There's a lot of discussions going on all over the country at the moment on the topic of alcohol licensing laws, and whether the Majlis al Shura are going to vote in favour of banning alcohol outright, or at the very least further restricting it.
This is obviously a highly sensitive subject, and with me being non-Muslim and in favour of alcohol in Oman it's pretty easy to say I'm bias on this particular issue, but let me try and put forward my thoughts on this anyway....
Oman's income is largely from oil and gas exports, about 82% of it's 2014 budget revenues are from O&G. This means 18% of Oman's revenues come from other sources, of which Tourism is a growing segment of this %. That's the income side of things, but what people seem to easily forget is the number of jobs in the tourism sector is significant and growing as Oman has more tourism related businesses opening - there are approximately 40,000 direct jobs in Oman's tourism industry before you count the support industry jobs too.
People come to Oman for a holiday - thats the plan. When you look at who comes here for a holiday, here are the numbers for 2014 up until the end of September (source):
Omani's - 5.39%
GCC residents - 44.50%
Other Arabs - 5.99%
Asians - 21.07%
Europeans - 17.25%
Others - 5.79%
The lions share of Oman's tourists are visiting from other GCC countries. Given that the UAE just tightened it's visa-run rules, I imagine this number will drop slightly as there won't be quite so many people running around the flag pole at Hatta anymore. But still - Oman's far and away biggest market is it's neighbours and those resident in those countries.
That does not mean Arabs, nor does it explicitly mean Muslims, it could be a British person who lives in Qatar who's come for a visit - or it could be a Kuwaiti person. I don't understand how 5.39% of tourists can be Omani, unless these numbers are based on traffic through borders and not specifically tourist visa's.
Anyway, my point is that a large chunk of Oman's tourists come from parts of the world where alcohol is not restricted - I'm not commenting that there's no Muslims in Europe, or that there's only Muslims in Asia - I'm just working with generalizations here. People like to have a drink. In fact if you check this document which details 4 and 5 star hotels guests for 2014 up until September, you can see that Omani's represent nearly 30% of 4 and 5 star hotel guests. Europe/North America/Oceania represent about 37% of guests.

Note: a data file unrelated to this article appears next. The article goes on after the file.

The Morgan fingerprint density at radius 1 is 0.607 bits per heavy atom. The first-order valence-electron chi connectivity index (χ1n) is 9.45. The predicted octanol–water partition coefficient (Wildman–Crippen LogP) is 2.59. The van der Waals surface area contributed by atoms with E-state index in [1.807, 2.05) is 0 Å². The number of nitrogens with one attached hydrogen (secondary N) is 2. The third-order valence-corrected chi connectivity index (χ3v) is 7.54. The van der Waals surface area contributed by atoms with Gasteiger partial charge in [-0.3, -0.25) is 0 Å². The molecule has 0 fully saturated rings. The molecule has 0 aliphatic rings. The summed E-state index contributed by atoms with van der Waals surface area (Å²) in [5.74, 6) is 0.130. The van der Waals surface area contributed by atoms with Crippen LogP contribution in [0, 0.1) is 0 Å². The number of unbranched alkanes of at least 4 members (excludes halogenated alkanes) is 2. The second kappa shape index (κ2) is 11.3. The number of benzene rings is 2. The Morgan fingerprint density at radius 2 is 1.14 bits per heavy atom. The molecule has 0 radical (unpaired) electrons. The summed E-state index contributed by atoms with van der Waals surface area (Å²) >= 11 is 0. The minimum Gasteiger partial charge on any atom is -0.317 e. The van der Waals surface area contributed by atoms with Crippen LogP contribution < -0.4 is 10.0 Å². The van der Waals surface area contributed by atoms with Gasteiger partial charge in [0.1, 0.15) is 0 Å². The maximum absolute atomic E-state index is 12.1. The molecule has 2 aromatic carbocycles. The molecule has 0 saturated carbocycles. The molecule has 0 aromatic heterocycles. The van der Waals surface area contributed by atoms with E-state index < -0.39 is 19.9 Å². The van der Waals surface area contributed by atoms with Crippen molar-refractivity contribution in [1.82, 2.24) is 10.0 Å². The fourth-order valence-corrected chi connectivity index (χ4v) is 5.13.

If Oman votes to stop allowing its own people to consume alcohol, I suspect you'll see this 30% of 4 & 5 star hotel guests drop - by how much I don't know - but I think you'll see it drop. Along with that, it's fairly safe to assume that a very large majority of the 37% of "Western" tourists may not visit either.
If Oman were to ban alcohol it would be seriously jeopardizing it's tourism revenues for one, but perhaps more importantly, the 40,000 jobs of those in the hospitality sector, which is heavily Omanized. It's that simple.
Given these tough economic times, and persistent rumours that are going around town that the wholesale price of gas to industrial consumers (eg power & water plants, smelters and cement producers) is doubling to $3 per MMBTU, it only shows how much pressure Oman has on it's finances right now. We're likely going to see our electricity, water and sewage (because it's calculated as a ratio of water costs) bills rise as a result of this gas price increase next year. And that's before we even look at the price of petrol at the pump.
Does Oman really want to walk the gauntlet of budget deficits, public unhappiness at increased costs of living and the inevitable shedding of Omani jobs in the hospitality sector? Even restricting Omani's from it is going to have a significant impact on revenues at hotels, and by extension, the tourism sector.
I guess we'll find out soon.